Adult Court Services
Rock Island County Court Services provides a number of services for both adults and juveniles in Rock Island County, Illinois. The Adult Probation Department consists of the following programs:
The Domestic Batterer's Program was developed in 1998 to provide supervision for the increasing number of persons convicted of domestic violence offenses. Supervision involves the monitoring of court orders, making referrals to a domestic violence program, and keeping in contact with the victims of domestic violence. Once a defendant is found guilty or pleads guilty to either a misdemeanor or felony Domestic Battery, he or she is placed on Conditional Discharge or Probation. In either case, the offender is ordered to obtain a domestic violence/anger management evaluation and complete all recommended treatment. Recommended treatment could also involve alcohol and drug treatment, and mental health services. The domestic violence/anger management program lasts for 24 sessions. These sessions include learning how to control anger, how to "fair fight," how to take time outs, and how to better communicate with their partners without using verbal or physical confrontation.
Rock Island County Drug Court began on July 31, 2000
SOAR (Sobriety, Opportunity, Accountability, Responsibility) Program. We
are a post plea/predisposition model. Rock Island County Court Services was
instrumental in creating the Drug Court Program
in conjunction with the Chief Judge's Office, the State's Attorney's Office,
the Public Defender's Office, Treatment Alternatives for Safe Communities
(TASC), the Center for Alcohol and Drug Services (CADS), the Riverside Chemical
Dependency Treatment Center, and Rock Island County Council on Addictions
(RICCA). Drug Court cases are confidential, and clients earn graduation from the
program. View information on drug court phases here.
DUI Supervision assists persons convicted of Driving Under the Influence. Two (2) officers deal with the Level III or high risk offender. Frequent contacts with the client and treatment agencies are required. The remainder of the DUI caseload, approximately 1200, is monitored by one (1) officer.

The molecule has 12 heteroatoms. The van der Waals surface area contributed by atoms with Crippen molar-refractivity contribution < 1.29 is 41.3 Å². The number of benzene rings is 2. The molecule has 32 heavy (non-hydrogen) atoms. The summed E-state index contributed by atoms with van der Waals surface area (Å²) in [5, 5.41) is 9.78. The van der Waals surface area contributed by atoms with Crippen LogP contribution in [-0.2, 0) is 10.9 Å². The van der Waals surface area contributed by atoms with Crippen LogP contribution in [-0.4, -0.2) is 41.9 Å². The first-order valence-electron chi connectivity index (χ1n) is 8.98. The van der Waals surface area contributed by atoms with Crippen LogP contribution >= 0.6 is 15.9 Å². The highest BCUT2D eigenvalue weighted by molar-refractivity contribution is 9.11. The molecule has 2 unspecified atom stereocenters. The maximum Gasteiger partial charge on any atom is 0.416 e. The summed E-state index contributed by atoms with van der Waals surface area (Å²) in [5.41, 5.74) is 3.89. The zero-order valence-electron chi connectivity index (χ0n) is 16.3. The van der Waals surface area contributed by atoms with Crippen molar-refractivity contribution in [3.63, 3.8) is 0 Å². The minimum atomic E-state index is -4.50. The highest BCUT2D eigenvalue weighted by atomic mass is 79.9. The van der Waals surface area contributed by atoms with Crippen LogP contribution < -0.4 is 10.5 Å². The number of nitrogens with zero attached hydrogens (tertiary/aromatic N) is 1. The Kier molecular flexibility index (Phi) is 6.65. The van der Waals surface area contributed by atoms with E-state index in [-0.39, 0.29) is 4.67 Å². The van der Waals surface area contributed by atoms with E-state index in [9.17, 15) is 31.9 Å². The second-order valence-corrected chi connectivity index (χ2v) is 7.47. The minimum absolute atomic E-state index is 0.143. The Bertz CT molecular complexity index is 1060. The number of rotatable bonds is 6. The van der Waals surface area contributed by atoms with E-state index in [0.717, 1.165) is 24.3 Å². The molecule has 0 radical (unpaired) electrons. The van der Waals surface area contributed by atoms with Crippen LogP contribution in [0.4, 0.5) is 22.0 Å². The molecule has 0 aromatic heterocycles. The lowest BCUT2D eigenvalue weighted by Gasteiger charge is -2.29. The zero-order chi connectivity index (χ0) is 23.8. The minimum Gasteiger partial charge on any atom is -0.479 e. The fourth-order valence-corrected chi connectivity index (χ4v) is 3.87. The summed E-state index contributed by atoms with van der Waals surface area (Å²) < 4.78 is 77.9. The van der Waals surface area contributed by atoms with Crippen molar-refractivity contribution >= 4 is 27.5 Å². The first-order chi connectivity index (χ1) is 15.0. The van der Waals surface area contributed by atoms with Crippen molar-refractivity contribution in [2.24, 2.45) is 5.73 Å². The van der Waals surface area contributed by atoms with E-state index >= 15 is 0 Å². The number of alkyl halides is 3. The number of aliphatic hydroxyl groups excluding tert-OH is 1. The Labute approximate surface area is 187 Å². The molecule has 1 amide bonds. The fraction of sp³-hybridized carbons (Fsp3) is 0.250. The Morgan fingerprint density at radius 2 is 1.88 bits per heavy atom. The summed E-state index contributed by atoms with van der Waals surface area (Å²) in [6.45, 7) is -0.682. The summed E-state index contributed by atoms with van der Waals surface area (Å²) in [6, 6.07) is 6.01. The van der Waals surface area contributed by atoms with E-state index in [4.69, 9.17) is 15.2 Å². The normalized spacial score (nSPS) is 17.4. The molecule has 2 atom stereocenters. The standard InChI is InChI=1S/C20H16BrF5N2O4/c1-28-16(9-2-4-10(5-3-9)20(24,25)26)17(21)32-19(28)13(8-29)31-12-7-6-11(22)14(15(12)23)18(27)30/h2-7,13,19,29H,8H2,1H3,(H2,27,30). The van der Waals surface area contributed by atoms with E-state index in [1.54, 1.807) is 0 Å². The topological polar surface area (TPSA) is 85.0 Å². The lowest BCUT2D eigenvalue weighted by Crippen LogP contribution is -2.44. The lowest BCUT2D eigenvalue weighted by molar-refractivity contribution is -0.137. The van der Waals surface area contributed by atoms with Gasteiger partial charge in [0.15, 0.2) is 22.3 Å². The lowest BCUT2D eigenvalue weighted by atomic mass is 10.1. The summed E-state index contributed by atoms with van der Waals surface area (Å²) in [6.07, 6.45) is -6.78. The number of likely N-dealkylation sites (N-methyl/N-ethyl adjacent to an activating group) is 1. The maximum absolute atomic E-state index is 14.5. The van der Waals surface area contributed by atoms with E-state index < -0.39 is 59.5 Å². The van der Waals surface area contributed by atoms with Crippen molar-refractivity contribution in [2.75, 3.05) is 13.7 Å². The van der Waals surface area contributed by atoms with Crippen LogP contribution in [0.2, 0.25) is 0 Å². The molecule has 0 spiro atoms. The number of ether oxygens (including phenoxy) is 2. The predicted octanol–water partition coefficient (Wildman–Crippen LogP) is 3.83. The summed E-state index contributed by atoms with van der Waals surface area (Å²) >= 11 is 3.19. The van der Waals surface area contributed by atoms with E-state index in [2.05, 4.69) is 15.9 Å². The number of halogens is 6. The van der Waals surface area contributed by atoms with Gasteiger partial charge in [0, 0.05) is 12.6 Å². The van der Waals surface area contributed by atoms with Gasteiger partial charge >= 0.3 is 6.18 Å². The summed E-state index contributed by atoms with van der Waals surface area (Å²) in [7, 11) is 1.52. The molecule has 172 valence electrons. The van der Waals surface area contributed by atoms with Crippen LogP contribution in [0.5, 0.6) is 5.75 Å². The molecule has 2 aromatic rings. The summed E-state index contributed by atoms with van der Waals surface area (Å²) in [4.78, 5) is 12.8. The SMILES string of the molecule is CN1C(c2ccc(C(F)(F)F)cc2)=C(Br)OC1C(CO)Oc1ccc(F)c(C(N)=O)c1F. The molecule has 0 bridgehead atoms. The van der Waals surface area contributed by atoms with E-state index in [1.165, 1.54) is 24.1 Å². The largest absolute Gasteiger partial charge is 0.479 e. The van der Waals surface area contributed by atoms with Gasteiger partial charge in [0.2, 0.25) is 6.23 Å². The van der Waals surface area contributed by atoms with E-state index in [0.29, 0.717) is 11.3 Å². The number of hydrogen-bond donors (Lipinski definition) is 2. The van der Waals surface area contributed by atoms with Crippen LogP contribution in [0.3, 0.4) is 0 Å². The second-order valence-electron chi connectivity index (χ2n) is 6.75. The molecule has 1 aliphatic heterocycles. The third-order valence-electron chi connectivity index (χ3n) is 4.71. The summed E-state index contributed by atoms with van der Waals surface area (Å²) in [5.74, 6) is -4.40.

Mental Health Court • In 2007, RICCS in conjunction with the Chief Judge’s Office, the State's Attorney's Office, the Public Defender's Office, the Robert Young Center and Transitions implemented a mental health court program in Rock Island County. The target population for mental health court is non-violent misdemeanor and felony offenders. Potential clients must have an assessment with a diagnosis of a serious (Axis I) mental health disorder. The Live It Fully Everyday (LIFE) program is a voluntary one. Of priority are those offenders whose criminality appears to be a consequence of their mental illness. These clients are given supportive services through the mental health court and in the community to assist them in removing the stigma that follows them as a result of their illness, and assist them with re-integrating back into the community as responsible, productive, and valuable individuals with something to offer those around them.
Pre-Sentence Investigations are also performed by the Intake Unit. The PSI includes all the information in a probation intake plus victim impact/restitution information and available community resources for successful integration into the community. This formal report is submitted to the Court to assist with sentencing.
In 1975, Rock Island County was the pioneer in the State of Illinois in developing Pre-Trial Release. Approximately 100 offenders per month are interviewed for possible release on recognizance bond. The primary function of the program is to interview, screen and verify information on all bailable offenders and present the data to the court for the purpose of setting appropriate bail. When appropriate, felony offenders are recommended for release on recognizance and supervised by Court Services to ensure communication and appearance for hearings.
Probation Intake includes the gathering of social history information, criminal histories, verification of case information, and reviewing probation conditions with the probationer. Any specific conditions, such as evaluations and assessments, are usually scheduled during this initial period on probation.
Probation Supervision clients are seen in the office, at their homes, places of employment, at treatment programs and any other location where the officer can supervise and provide input to effectuate the clients' successful completion of probation. Probation officers must be able to identify and address a number of issues such as substance abuse, family, education, employment, mental and physical health. Since 1984, the supervision caseload has increased from a total of 640 to nearly triple that amount at the end of 1999. Within the supervision unit, caseload assignments are specialized to meet the specific needs of clients in such areas as substance abuse, mental illness, intellectual deficiencies, sexual deviance, gang involvement, as well as female offender issues.
Public/Community Service provides the Court an alternative sentence in which the offender performs work at a not-for-profit community agency. Over the years, Court Services has worked with many area agencies, and presently has 125 active worksites involved in the program.
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